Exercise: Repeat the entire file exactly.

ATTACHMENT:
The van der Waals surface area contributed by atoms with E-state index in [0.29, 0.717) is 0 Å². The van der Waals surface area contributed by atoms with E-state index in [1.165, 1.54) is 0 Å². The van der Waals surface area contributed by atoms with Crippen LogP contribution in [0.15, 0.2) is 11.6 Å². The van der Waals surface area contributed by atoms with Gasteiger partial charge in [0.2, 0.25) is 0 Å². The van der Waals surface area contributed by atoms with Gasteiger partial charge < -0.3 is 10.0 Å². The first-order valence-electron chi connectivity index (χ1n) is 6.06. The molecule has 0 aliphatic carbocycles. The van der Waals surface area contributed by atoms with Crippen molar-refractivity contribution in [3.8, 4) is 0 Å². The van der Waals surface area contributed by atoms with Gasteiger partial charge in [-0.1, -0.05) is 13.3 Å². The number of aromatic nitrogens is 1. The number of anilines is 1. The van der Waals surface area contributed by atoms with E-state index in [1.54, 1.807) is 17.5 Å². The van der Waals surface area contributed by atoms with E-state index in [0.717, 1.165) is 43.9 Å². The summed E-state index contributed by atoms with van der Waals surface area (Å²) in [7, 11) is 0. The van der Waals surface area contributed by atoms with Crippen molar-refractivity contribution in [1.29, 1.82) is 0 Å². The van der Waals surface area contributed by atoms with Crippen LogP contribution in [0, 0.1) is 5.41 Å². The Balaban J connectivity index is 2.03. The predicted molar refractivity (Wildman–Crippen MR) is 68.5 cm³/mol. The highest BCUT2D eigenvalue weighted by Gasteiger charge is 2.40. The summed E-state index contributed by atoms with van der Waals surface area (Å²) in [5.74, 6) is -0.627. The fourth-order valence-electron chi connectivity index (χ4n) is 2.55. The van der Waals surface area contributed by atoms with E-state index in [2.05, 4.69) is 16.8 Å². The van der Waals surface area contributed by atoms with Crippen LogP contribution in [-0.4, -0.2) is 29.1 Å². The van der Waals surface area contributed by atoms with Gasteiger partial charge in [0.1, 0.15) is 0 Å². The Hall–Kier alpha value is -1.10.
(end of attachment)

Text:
The van der Waals surface area contributed by atoms with E-state index in [0.29, 0.717) is 0 Å². The van der Waals surface area contributed by atoms with E-state index in [1.165, 1.54) is 0 Å². The van der Waals surface area contributed by atoms with Crippen LogP contribution in [0.15, 0.2) is 11.6 Å². The van der Waals surface area contributed by atoms with Gasteiger partial charge in [0.2, 0.25) is 0 Å². The van der Waals surface area contributed by atoms with Gasteiger partial charge < -0.3 is 10.0 Å². The first-order valence-electron chi connectivity index (χ1n) is 6.06. The molecule has 0 aliphatic carbocycles. The van der Waals surface area contributed by atoms with Crippen molar-refractivity contribution in [3.8, 4) is 0 Å². The van der Waals surface area contributed by atoms with Gasteiger partial charge in [-0.1, -0.05) is 13.3 Å². The number of aromatic nitrogens is 1. The number of anilines is 1. The van der Waals surface area contributed by atoms with E-state index in [1.54, 1.807) is 17.5 Å². The van der Waals surface area contributed by atoms with E-state index in [0.717, 1.165) is 43.9 Å². The summed E-state index contributed by atoms with van der Waals surface area (Å²) in [7, 11) is 0. The van der Waals surface area contributed by atoms with Crippen molar-refractivity contribution in [1.29, 1.82) is 0 Å². The van der Waals surface area contributed by atoms with Crippen LogP contribution in [0, 0.1) is 5.41 Å². The Balaban J connectivity index is 2.03. The predicted molar refractivity (Wildman–Crippen MR) is 68.5 cm³/mol. The highest BCUT2D eigenvalue weighted by Gasteiger charge is 2.40. The summed E-state index contributed by atoms with van der Waals surface area (Å²) in [5.74, 6) is -0.627. The fourth-order valence-electron chi connectivity index (χ4n) is 2.55. The van der Waals surface area contributed by atoms with E-state index in [2.05, 4.69) is 16.8 Å². The van der Waals surface area contributed by atoms with Crippen LogP contribution in [-0.4, -0.2) is 29.1 Å². The van der Waals surface area contributed by atoms with Gasteiger partial charge in [0.1, 0.15) is 0 Å². The Hall–Kier alpha value is -1.10.